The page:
Understanding NATA Accreditation (and how to avoid a common mistake)

If you use sensitive equipment in your work, you’ll need to ensure it’s regularly calibrated so you can trust the results.

But some industries must go a step further: they need their calibration activities to be NATA-accredited.

If so, you simply find a NATA-accredited organisation that calibrates equipment and you’re off and running, right?

Not exactly. It’s a little more complex than that. In fact, if you don’t fully understand what’s required, you might end up making a serious compliance mistake.

Let’s explore why.

What is NATA accreditation?

To understand what NATA accreditation means, let’s get technical for a moment. After all, calibration is all about ensuring technical accuracy. In NATA’s vocabulary, the word “accreditation” has the following very specific meaning:

A procedure by which an authoritative body gives formal recognition that a body is competent to carry out specific tasks.

Put simply, NATA Accreditation is a process of recognising competencies. And, at its core, it’s a third party, objective, peer assessment process at a scientific and technical level that provides assurance of the laboratory’s capability to produce reliable data from particular measurements.

Why bother?

At its essence, NATA Accreditation is really about confidence: both yours and your customers or stakeholders. If you rely on technical data to make important decisions, you’ll need to trust the results you’re using. NATA Accreditation is intended to enhance your trust in the activities that produce your technical data and information. That is, you can trust that the calibrations have been performed by competent staff using sound procedures as verified by NATA’s peer assessment processes.

But that’s not the only purpose of accreditation. It also means you can outsource to an independent, objective authority (read: don’t have to worry about) the monitoring of laboratory performance. It means there can be global recognition of data produced by laboratories. And it means you have a resource to resolve disputes regarding accredited laboratory services.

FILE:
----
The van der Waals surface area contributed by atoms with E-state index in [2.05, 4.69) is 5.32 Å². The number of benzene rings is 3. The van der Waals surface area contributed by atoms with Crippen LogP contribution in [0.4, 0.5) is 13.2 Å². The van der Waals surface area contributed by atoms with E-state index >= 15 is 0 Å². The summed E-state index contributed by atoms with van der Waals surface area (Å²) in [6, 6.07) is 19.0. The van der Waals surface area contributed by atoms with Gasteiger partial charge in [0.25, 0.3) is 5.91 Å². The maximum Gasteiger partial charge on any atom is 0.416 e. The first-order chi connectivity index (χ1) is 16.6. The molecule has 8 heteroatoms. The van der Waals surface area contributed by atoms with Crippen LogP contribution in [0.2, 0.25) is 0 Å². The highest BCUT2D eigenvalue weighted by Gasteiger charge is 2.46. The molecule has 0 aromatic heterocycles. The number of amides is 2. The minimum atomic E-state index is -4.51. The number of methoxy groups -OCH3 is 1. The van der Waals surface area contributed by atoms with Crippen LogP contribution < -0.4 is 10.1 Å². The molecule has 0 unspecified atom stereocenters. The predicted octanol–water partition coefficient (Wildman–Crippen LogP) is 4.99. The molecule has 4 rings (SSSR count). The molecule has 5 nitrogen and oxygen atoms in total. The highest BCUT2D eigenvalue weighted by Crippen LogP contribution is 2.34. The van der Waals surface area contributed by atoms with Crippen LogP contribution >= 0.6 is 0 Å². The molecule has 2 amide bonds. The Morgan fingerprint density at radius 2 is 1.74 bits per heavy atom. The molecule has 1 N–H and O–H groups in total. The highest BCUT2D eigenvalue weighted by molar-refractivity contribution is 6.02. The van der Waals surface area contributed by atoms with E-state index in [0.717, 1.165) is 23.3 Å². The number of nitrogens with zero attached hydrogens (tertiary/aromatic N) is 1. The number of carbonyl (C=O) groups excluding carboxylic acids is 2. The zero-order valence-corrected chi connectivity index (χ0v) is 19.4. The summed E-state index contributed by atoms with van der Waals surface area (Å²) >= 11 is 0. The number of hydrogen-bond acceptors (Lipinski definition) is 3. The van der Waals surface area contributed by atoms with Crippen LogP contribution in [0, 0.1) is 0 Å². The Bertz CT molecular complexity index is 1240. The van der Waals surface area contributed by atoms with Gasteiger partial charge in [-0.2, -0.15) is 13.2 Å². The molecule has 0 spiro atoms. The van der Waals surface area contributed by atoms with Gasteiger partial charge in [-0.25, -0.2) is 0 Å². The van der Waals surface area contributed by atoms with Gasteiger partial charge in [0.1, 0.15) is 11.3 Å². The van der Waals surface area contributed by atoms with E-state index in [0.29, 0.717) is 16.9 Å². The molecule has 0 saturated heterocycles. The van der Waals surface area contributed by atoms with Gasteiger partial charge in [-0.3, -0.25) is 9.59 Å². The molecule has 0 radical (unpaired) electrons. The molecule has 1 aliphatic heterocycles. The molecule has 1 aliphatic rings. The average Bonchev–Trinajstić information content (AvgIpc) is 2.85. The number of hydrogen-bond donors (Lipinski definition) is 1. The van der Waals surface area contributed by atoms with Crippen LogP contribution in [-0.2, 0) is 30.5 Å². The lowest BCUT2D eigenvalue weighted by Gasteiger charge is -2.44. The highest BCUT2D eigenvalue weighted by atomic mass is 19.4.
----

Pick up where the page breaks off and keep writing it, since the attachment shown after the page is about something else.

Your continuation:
What activities does NATA-accreditation cover?

NATA accredits calibration activities undertaken in across a range of disciplines, such as:

  • Dimension metrology (Length)
  • Speed Mass & weighing equipment
  • Electrical low frequency metrology
  • Volume and Density Magnetism
  • Flow
  • Time and frequency
  • Pressure Communications, EMR and EMC
  • Force
  • Temperature metrology
  • Torque
  • Acoustics
  • Optics
  • Ultrasonics
  • Chemical metrology
  • Biological metrology

Avoiding Mistakes: NATA Accreditation vs NATA-Accredited Calibration

Here’s where some organisations can get tripped up: there’s an important distinction between NATA accreditation vs NATA calibration.

Some organisations have quality systems that simply require their equipment to be calibrated by a calibration company that holds a NATA accreditation. Which means that the calibration company’s quality system must of course meet ISO17025 standards.

However, this is different from a NATA-accredited calibration. Just because a company holds NATA accreditation does not necessarily mean all their calibrations are NATA-accredited calibrations. NATA Calibrations can only be undertaken by companies who hold NATA Accreditation AND have been accredited to carry out NATA calibrations for a particular accredited scope. Which is why only accredited calibrations can use the NATA emblem on calibration reports.

Practically, this means you need to be clear on what you actually need: NATA Accreditation vs NATA-Accredited Calibration? There’s often a significant difference, so understand your required carefully and don’t get tripped up.

What next?

If you would like to discuss your calibration requirements with us, let us know. We’d love to help.

No comment

Leave a Reply

Your email address will not be published.